· Think about it; if the Great Commission which Jesus gave after His resurrection was a novel idea intended to organize the lives of His disciples after He ascended into heaven, then why didn’t any of the New Testament authors refer back to that as the basis of their ministries? I believe that the reason the Apostles didn’t refer back to the Great Commission is because Jesus told them it was already there in the Scriptures.
· Now, how many of you think that when Jesus opened their minds to understand the scriptures, He only used the Old Testament? How many think He only used the New Testament? How many think Jesus used the whole Bible – Old and New Testament? Well… there was no New Testament written at that point, so Jesus only used Old Testament scripture passages to teach His disciples about his death and resurrection and the spread of the Gospel into all the world. You see, the Old Testament, just as well as the New Testament is useful, just as the Apostle Paul said in 2 Timothy 3:16!
· Now, Acts 1:3 tells us that Jesus taught His disciples for 40 days – the same number of days Moses dwelt with God atop Mt. Sinai, receiving the law and instruction from God (Ex. 34:28), except this time, instead of the human representative going up into God’s presence, God the Son had come down to dwell with men and instruct them!
· We only have one quote from Jesus that I can find, and that is Mark 11:17, where Jesus quotes Isa 56:7, “my house shall be called a house of prayer for all the nations.”
o The worshippers of God must prepare for at least some people from every nation to worship God with them. How do we do that? Preach the Gospel so that they will pray to God and enter His house, which is the church. There it is in the Old Testament!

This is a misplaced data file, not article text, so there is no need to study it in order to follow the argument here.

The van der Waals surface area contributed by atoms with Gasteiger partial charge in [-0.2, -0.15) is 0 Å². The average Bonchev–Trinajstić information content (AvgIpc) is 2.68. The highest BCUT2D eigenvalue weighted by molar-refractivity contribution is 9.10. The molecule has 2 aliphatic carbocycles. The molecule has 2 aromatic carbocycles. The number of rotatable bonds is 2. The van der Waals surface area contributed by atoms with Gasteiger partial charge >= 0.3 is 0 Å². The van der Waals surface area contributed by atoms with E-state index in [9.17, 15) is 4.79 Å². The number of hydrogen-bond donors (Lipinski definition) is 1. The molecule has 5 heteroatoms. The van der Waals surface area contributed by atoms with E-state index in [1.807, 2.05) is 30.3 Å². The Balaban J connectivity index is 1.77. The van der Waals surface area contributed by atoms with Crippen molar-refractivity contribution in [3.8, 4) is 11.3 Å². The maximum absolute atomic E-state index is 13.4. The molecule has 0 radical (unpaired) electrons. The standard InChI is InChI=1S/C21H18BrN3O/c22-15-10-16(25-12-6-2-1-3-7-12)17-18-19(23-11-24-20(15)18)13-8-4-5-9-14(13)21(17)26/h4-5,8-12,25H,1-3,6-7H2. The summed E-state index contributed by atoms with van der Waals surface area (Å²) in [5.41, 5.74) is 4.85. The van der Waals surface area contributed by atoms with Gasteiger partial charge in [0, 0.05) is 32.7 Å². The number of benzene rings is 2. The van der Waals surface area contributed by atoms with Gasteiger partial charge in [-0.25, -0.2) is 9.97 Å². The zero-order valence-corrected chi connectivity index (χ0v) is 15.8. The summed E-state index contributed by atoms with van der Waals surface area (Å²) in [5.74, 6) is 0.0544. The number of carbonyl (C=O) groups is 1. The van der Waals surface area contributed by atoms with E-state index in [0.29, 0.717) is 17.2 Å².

· Were there any other passages might Jesus have used? What about the passages that the apostles referred to later when they talked about discipling the nations? What O.T. scriptures did the Apostles use to substantiate the spread of the Gospel to Gentiles?
o At Pentecost, Peter told the crowds in Jerusalem,"You are the sons of the prophets and of the covenant which God made with your fathers, saying to Abraham, 'and in your seed all the families of the earth shall be blessed.' For you first, God raised up His Servant and sent Him to bless you by turning every one of you from your wicked ways," (Acts 3:25-26 NASB) implying that after first evangelizing the Jews, the Gentiles would be next (Acts 13:46). So Peter quotes the Covenant God made with Abraham back in Genesis to speak of God’s blessing all the families of the earth.
o Later, the Apostle Paul writing to the Gentiles in Galatia, also referred to the Abrahamic Covenant, warning the Galatians not to equate Jewish traditions with Christianity: “The Scripture, foreseeing that God would justify the Gentiles by faith, preached the gospel beforehand to Abraham, saying, ‘all the nations will be blessed in you.’ So then those who are of faith are blessed with Abraham, the believer” (Gal. 3:8-9 NASB).